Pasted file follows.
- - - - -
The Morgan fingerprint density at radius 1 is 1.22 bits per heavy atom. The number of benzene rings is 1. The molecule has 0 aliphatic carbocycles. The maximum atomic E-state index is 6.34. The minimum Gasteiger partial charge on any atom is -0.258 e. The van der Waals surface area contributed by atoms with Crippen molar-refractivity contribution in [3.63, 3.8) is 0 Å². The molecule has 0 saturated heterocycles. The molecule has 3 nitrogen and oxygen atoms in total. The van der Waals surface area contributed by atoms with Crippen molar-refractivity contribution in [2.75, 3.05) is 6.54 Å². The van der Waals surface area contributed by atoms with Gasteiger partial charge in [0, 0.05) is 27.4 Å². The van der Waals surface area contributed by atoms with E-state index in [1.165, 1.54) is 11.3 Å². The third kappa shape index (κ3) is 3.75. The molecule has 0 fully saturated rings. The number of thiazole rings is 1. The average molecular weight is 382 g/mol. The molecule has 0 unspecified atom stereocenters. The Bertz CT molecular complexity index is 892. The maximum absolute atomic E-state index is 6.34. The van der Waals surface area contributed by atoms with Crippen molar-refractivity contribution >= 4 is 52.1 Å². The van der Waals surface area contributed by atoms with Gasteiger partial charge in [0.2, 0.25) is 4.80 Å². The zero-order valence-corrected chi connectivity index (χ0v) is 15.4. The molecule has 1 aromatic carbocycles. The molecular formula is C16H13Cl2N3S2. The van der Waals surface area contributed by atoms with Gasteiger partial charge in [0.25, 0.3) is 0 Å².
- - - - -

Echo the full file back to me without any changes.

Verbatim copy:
The Morgan fingerprint density at radius 1 is 1.22 bits per heavy atom. The number of benzene rings is 1. The molecule has 0 aliphatic carbocycles. The maximum atomic E-state index is 6.34. The minimum Gasteiger partial charge on any atom is -0.258 e. The van der Waals surface area contributed by atoms with Crippen molar-refractivity contribution in [3.63, 3.8) is 0 Å². The molecule has 0 saturated heterocycles. The molecule has 3 nitrogen and oxygen atoms in total. The van der Waals surface area contributed by atoms with Crippen molar-refractivity contribution in [2.75, 3.05) is 6.54 Å². The van der Waals surface area contributed by atoms with Gasteiger partial charge in [0, 0.05) is 27.4 Å². The van der Waals surface area contributed by atoms with E-state index in [1.165, 1.54) is 11.3 Å². The third kappa shape index (κ3) is 3.75. The molecule has 0 fully saturated rings. The number of thiazole rings is 1. The average molecular weight is 382 g/mol. The molecule has 0 unspecified atom stereocenters. The Bertz CT molecular complexity index is 892. The maximum absolute atomic E-state index is 6.34. The van der Waals surface area contributed by atoms with Crippen molar-refractivity contribution >= 4 is 52.1 Å². The van der Waals surface area contributed by atoms with Gasteiger partial charge in [0.2, 0.25) is 4.80 Å². The zero-order valence-corrected chi connectivity index (χ0v) is 15.4. The molecule has 1 aromatic carbocycles. The molecular formula is C16H13Cl2N3S2. The van der Waals surface area contributed by atoms with Gasteiger partial charge in [0.25, 0.3) is 0 Å².